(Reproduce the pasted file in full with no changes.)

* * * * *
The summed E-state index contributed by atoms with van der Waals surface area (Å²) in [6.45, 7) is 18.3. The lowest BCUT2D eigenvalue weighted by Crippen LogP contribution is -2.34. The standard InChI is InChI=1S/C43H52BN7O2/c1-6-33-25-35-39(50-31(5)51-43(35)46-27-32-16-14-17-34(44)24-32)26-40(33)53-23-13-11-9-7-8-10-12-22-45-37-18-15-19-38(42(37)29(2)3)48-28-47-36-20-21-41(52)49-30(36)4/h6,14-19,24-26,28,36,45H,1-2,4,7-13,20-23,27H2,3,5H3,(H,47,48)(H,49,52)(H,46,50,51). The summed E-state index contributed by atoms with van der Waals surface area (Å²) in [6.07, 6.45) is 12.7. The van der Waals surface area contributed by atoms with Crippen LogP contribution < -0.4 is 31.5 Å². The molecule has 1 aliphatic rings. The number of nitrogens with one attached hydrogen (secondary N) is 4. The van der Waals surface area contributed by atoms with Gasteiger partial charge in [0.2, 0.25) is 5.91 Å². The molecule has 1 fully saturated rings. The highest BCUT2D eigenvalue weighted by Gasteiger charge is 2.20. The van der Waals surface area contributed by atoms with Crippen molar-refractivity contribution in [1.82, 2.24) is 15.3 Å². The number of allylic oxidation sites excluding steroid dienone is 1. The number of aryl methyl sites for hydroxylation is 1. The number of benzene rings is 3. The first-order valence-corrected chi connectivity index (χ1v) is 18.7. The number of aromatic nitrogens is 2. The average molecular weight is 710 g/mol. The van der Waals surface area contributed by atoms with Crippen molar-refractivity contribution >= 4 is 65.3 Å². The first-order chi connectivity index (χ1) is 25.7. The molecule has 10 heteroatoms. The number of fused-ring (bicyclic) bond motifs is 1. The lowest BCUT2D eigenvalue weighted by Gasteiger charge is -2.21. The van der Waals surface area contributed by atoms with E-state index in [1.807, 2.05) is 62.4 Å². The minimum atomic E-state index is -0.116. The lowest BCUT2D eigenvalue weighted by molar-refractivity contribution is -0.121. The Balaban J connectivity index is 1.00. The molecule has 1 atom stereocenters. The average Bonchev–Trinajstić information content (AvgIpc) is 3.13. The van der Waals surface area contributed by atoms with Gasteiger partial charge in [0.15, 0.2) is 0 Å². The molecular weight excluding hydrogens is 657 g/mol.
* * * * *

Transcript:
The summed E-state index contributed by atoms with van der Waals surface area (Å²) in [6.45, 7) is 18.3. The lowest BCUT2D eigenvalue weighted by Crippen LogP contribution is -2.34. The standard InChI is InChI=1S/C43H52BN7O2/c1-6-33-25-35-39(50-31(5)51-43(35)46-27-32-16-14-17-34(44)24-32)26-40(33)53-23-13-11-9-7-8-10-12-22-45-37-18-15-19-38(42(37)29(2)3)48-28-47-36-20-21-41(52)49-30(36)4/h6,14-19,24-26,28,36,45H,1-2,4,7-13,20-23,27H2,3,5H3,(H,47,48)(H,49,52)(H,46,50,51). The summed E-state index contributed by atoms with van der Waals surface area (Å²) in [6.07, 6.45) is 12.7. The van der Waals surface area contributed by atoms with Crippen LogP contribution < -0.4 is 31.5 Å². The molecule has 1 aliphatic rings. The number of nitrogens with one attached hydrogen (secondary N) is 4. The van der Waals surface area contributed by atoms with Gasteiger partial charge in [0.2, 0.25) is 5.91 Å². The molecule has 1 fully saturated rings. The highest BCUT2D eigenvalue weighted by Gasteiger charge is 2.20. The van der Waals surface area contributed by atoms with Crippen molar-refractivity contribution in [1.82, 2.24) is 15.3 Å². The number of allylic oxidation sites excluding steroid dienone is 1. The number of aryl methyl sites for hydroxylation is 1. The number of benzene rings is 3. The first-order valence-corrected chi connectivity index (χ1v) is 18.7. The number of aromatic nitrogens is 2. The average molecular weight is 710 g/mol. The van der Waals surface area contributed by atoms with Crippen molar-refractivity contribution >= 4 is 65.3 Å². The first-order chi connectivity index (χ1) is 25.7. The molecule has 10 heteroatoms. The number of fused-ring (bicyclic) bond motifs is 1. The lowest BCUT2D eigenvalue weighted by Gasteiger charge is -2.21. The van der Waals surface area contributed by atoms with E-state index in [1.807, 2.05) is 62.4 Å². The minimum atomic E-state index is -0.116. The lowest BCUT2D eigenvalue weighted by molar-refractivity contribution is -0.121. The Balaban J connectivity index is 1.00. The molecule has 1 atom stereocenters. The average Bonchev–Trinajstić information content (AvgIpc) is 3.13. The van der Waals surface area contributed by atoms with Gasteiger partial charge in [0.15, 0.2) is 0 Å². The molecular weight excluding hydrogens is 657 g/mol.